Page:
Practice Limited to Taxation


Posted on 10/12/2010



By Robert S. Steinberg, Attorney, CPA, CVA  

October 12, 2010

In earlier articles I have discussed how impossible it is to predict the future, whether in life as a general proposition, or for what the tax laws may become.  In this issue I shall explore the question: is the future predetermined, for our free will to decide, or, subject to the whims of chance and blind fate?  Why do some get into trouble with the IRS yet others completely avoid contact with that dreaded agency?


Not only is our death predetermined, but many believe our life in a broad sense is predetermined by unfinished business of the soul.  Some call it Karma.  We assume physical form and life presents us with needed learning opportunities.  During life’s passage, we come upon many doors that can be entered or not. Our destiny is in our hands to the extent we may choose among these doorways. The choices determine what happens thereafter and for many in the hereafter.

Others believe in fatalism, that it is pure chance or blind fate which determines life’s direction, or, as Daniel Defoe said, “The best of men cannot suspend their fate.  The good die early and the bad die late.” The epic poem Beowulf is steeped in the notion that life is uncontrollable and death randomly picks its victims. Sophocles’ “Oedipus Rex” could not escape his inevitable destiny.  Others like William Jennings Bryan argued that “Destiny is not a matter of chance, it is a matter of choice; it is not a thing to be waited for, it is a thing to be achieved.”

In Thornton Wilder’s classic novel “The Bridge of San Luis Rey” a friar witnesses the collapse of an Inca woven rope bridge traversed by hundreds every day, flinging five people to their deaths.  “Why did this happen to those five?” The friar decides to investigate whether something in each lost life had predetermined his or her fate.  Did the victims die from God’s retribution for some committed wrong or was blind fate at work?  He thinks, “If there were any plan in the universe at all, if there were any pattern in a human life, surely it could be discovered mysteriously latent in those lives so suddenly cut off.  Either we live by accident and die by accident or we live by plan and die by plan.” He investigates their lives, gives each a score for goodness, piety and usefulness.  In the end “He added up the total for the victims and compared it with the total for survivors, to discover that the dead were five times more worth saving.”  What did he do, a man of faith, he tore up the findings.  He goes on resigned to the fact that man’s reason cannot explain God’s plan; it is the beauty of the world, its great oceans and “clouds of pearl that hang forever upon the horizon of the sea,” that sustain his committed belief.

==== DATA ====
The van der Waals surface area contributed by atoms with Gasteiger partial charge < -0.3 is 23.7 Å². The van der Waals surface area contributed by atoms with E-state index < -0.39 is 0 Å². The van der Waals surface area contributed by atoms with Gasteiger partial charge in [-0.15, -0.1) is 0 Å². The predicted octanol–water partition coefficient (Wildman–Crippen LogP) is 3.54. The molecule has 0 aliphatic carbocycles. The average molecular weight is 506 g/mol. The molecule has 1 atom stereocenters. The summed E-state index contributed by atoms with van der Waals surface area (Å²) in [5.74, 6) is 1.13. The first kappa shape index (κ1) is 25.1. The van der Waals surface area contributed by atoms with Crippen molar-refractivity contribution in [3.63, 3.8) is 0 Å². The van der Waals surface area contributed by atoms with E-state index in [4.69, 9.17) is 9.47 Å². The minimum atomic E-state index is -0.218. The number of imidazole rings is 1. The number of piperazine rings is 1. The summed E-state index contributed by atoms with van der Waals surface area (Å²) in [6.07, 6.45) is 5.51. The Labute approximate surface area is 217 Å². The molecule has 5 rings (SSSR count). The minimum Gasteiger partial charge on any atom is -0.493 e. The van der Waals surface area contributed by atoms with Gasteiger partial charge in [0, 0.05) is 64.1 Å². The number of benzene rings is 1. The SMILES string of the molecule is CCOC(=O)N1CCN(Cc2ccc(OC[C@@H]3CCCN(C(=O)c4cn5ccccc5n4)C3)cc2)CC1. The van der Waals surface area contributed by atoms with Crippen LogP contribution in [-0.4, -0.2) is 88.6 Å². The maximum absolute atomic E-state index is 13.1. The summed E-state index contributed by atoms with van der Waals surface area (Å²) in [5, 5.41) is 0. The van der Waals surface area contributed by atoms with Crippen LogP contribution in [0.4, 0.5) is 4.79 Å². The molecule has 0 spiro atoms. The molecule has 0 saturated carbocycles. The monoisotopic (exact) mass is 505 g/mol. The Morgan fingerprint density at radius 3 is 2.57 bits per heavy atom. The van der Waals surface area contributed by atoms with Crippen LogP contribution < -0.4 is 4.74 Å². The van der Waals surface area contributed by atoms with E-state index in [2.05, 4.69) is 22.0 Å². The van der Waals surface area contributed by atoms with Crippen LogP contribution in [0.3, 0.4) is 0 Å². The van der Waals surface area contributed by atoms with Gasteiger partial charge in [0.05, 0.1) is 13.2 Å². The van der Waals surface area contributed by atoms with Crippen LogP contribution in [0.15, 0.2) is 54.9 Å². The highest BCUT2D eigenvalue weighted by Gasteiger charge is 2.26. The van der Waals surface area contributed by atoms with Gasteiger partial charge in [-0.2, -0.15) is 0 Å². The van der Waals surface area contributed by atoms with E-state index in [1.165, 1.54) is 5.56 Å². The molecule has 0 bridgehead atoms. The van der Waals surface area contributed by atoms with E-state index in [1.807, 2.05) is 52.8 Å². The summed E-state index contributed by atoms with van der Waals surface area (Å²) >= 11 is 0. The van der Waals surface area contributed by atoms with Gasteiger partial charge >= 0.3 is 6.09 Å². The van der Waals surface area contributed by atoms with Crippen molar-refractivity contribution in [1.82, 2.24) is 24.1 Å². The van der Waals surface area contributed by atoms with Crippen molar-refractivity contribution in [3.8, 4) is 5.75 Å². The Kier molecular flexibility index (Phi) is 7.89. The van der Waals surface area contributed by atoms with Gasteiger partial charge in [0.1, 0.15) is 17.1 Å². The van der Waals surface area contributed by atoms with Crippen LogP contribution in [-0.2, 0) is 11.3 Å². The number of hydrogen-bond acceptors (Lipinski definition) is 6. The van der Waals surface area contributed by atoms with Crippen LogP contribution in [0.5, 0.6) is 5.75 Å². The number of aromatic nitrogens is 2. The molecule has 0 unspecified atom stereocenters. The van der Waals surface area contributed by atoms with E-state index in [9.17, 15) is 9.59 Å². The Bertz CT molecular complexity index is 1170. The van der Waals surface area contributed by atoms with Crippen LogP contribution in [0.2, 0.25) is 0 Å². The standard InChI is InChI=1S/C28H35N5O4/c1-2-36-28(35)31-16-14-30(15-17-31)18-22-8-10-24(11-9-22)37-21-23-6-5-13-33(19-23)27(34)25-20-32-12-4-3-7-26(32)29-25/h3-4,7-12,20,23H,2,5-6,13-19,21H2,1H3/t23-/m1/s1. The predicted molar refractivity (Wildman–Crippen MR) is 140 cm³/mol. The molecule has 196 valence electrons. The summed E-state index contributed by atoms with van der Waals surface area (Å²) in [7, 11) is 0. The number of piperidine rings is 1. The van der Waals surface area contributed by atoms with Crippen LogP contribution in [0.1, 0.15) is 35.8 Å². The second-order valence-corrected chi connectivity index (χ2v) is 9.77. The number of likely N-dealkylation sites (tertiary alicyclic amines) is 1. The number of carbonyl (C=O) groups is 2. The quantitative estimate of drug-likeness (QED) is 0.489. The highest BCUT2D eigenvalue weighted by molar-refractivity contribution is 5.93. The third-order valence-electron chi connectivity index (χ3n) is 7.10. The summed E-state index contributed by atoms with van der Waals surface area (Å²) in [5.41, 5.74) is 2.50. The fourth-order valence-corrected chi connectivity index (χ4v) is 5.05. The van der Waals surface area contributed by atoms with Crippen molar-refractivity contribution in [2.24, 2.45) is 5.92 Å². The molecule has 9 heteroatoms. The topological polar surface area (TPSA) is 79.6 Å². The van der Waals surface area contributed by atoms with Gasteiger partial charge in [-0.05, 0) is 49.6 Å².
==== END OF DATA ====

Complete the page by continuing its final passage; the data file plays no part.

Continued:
1.     Your income level:  It should be no surprise that the more you earn the more likely you are to be audited.  On average less than 1 percent of those earning less than $25,000 are audited while 1.66% of those earning above $100,000 receive the honor.

2.  Some other factors that, in my experience, increase your audit risk are:

a.    Being a partner in an audited partnership or shareholder of an audited S Corp.  Now, service S Corps paying little salary to avoid employment taxes face special scrutiny.

b.     Claiming substantial cash contributions disproportionate to your income level or not attaching adequate descriptions for non-cash donations.

c.     Claiming losses that IRS has designated as tax shelter loses or even if not so designated, reporting loses disproportionate to your at risk investment.

d.    Reporting an array of complex investments and / or business activities.

e.    Claiming large itemized deductions as determined by IRS tabulated averages.

f.      Claiming business expenses high in relation to your business income or unusual expenses for that particular business.

g.    Deducting rental expenses as a real estate professional.

h.    Deducting depreciation of your personal residence as a home office. This bifurcation of your home has other negative tax consequences as well.